The Fast Life
How to build a Fast and Furious car.
Step 1: Choose Your Favorite
The first step is to buy the car. Which car depends on your budget. Iconic Japanese cars like the GTR, Supra, Rx7, NSX and S2000’s are the best choices, but they’re expensive. That alone is typically a barrier to entry for some people. These cars are appreciating in value rapidly but they’re a good investment if you can get past the initial purchase price.
Alternatively the Integras, Civics, Mitsubishi Evos, Eclipses, Skyline GTS/GTTs, or S14-S15 or even 240SXs are options. These are more reasonably priced and don’t require out laying your entire budget to just to get into one.The lower initial price is a big reason why there are so many replicas using these platforms, as most people don’t have the money to build a true replica.
Even if you have opted for the reasonably price car doesn’t mean it’s going to be a cheap build.
Step 2: Scour the World for Parts
Two of the most critical components in the build are two of the most expensive: the wheels and the wing. Just finding these parts will take weeks, months or years – you won’t find these parts in any store, anywhere in the world because in nearly every case, these parts have long since been discontinued. Some people have spent five years searching on forums, Ebay and social media groups looking for these parts. This process can take hours per day.
Body kits might be a little easier to find, only because so many companies are producing copies of the body kits.While Bomex is out of business, there is at least one company producing decent replicas of these kits. One thing, though: don’t expect these replica kits to fit like the original kits. A good rule of thumb is to budget at least three times what you spent on the kit to get your body shop to make it fit right.
Then of course, you have to factor in shipping. Depending on where you live, shipping could cost many times the price of the part. Since I live in Australia, I know that everything I buy is coming from the other side of the world and shipping will be expensive – it’s almost like shippers don’t even want to deliver here, so they charge a premium.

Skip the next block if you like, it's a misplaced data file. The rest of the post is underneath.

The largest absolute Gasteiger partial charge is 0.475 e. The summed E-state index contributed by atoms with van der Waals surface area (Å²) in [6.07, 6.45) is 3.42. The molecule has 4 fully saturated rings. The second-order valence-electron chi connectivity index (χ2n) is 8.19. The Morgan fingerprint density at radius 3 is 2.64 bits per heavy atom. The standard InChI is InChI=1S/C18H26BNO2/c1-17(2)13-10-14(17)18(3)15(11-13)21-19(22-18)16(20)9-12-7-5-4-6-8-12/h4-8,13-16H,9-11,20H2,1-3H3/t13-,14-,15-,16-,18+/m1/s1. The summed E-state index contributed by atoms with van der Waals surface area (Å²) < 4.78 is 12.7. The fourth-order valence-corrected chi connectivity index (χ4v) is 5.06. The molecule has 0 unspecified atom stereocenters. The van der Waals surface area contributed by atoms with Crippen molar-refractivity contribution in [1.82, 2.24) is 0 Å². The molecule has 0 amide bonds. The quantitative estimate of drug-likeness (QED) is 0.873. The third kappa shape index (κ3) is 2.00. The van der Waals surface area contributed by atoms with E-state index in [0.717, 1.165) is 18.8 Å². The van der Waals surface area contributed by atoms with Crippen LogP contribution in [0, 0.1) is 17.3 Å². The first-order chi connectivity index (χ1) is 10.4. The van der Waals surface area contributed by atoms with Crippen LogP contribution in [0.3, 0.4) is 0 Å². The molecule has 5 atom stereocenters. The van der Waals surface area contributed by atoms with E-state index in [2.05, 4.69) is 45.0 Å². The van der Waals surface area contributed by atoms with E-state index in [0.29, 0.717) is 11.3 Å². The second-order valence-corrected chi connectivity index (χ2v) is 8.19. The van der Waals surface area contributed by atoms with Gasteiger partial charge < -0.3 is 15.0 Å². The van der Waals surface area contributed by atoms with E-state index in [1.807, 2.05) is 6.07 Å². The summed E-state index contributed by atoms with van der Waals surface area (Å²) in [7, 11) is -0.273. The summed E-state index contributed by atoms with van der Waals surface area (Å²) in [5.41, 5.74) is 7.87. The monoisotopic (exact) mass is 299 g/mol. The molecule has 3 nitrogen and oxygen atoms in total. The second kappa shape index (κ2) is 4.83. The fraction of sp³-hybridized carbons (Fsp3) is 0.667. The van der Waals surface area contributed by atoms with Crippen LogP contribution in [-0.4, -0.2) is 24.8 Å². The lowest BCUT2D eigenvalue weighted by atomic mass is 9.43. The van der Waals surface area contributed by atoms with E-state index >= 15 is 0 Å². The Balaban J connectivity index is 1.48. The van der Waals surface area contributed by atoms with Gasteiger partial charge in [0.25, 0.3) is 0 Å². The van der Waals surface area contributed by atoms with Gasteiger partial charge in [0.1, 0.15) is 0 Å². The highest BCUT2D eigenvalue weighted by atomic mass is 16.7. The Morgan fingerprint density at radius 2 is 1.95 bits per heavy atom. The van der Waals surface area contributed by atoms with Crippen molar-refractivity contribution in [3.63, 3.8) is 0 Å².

Step 3: Choose Your Paint Shop Wisely
When it comes time to paint these cars, quite a few of them have candy paint jobs, making the process more difficult. A candy paint job is one in which there is a base coat followed by a semi-transparent top coat. The base coat is partially visible through the top coat and both colors need to be precise to get it right. My Supra, for example, is a PPG paint code but several of the other cars used House of Kolor paints – and these paints are very, very expensive.
You can’t just call someone up and get these paint codes…they’re hard to find and most replica builders won’t share them with you. Why not? Because we’ve done hundreds of hours of our own research and no one helped us. We’re not about to give up that information because it’s a bit of an ethics matter – if you really want a replica, you need to put in some work.
Even when you do find the right paint code and buy the paint, remember that a good paint job is going to cost you $8,000-$12,000 USD. I’m sure there’s somebody reading this saying, ‘hey, I can get my car painted for $2,000 USD. My answer to that is “good luck. I guarantee you’ll be painting it again.” You get what you pay for…every, single time, no exceptions.
Step 4: You Must Act Quickly
As you find yourself searching for parts, I have one other piece of advice for you: if and when you find a rare part, don’t wait – even if it means getting on an airplane, flying to a foreign country and bringing back the part yourself. There are people stalking Facebook groups, Ebay, and other auction sites just waiting to scoop up parts. When you find parts, you need to execute the transaction immediately as you might never find these parts again, ever.